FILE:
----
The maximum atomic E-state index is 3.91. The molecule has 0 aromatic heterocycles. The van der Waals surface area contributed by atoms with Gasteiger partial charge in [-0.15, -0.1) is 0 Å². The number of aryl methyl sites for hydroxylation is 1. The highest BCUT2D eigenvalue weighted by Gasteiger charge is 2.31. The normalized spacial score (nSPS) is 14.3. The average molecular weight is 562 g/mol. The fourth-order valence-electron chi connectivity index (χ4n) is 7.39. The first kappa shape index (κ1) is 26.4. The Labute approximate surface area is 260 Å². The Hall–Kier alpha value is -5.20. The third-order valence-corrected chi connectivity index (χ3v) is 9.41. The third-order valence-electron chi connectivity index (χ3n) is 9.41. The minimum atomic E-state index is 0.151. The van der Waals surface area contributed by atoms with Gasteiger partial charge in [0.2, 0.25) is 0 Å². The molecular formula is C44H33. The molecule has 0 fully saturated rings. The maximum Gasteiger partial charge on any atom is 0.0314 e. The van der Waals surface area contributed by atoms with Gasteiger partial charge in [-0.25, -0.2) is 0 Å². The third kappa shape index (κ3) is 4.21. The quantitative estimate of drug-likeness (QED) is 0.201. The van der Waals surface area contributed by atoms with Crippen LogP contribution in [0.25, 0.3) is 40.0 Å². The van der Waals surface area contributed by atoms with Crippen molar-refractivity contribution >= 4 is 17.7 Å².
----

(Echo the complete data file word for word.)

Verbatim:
The maximum atomic E-state index is 3.91. The molecule has 0 aromatic heterocycles. The van der Waals surface area contributed by atoms with Gasteiger partial charge in [-0.15, -0.1) is 0 Å². The number of aryl methyl sites for hydroxylation is 1. The highest BCUT2D eigenvalue weighted by Gasteiger charge is 2.31. The normalized spacial score (nSPS) is 14.3. The average molecular weight is 562 g/mol. The fourth-order valence-electron chi connectivity index (χ4n) is 7.39. The first kappa shape index (κ1) is 26.4. The Labute approximate surface area is 260 Å². The Hall–Kier alpha value is -5.20. The third-order valence-corrected chi connectivity index (χ3v) is 9.41. The third-order valence-electron chi connectivity index (χ3n) is 9.41. The minimum atomic E-state index is 0.151. The van der Waals surface area contributed by atoms with Gasteiger partial charge in [0.2, 0.25) is 0 Å². The molecular formula is C44H33. The molecule has 0 fully saturated rings. The maximum Gasteiger partial charge on any atom is 0.0314 e. The van der Waals surface area contributed by atoms with Gasteiger partial charge in [-0.25, -0.2) is 0 Å². The third kappa shape index (κ3) is 4.21. The quantitative estimate of drug-likeness (QED) is 0.201. The van der Waals surface area contributed by atoms with Crippen LogP contribution in [0.25, 0.3) is 40.0 Å². The van der Waals surface area contributed by atoms with Crippen molar-refractivity contribution >= 4 is 17.7 Å².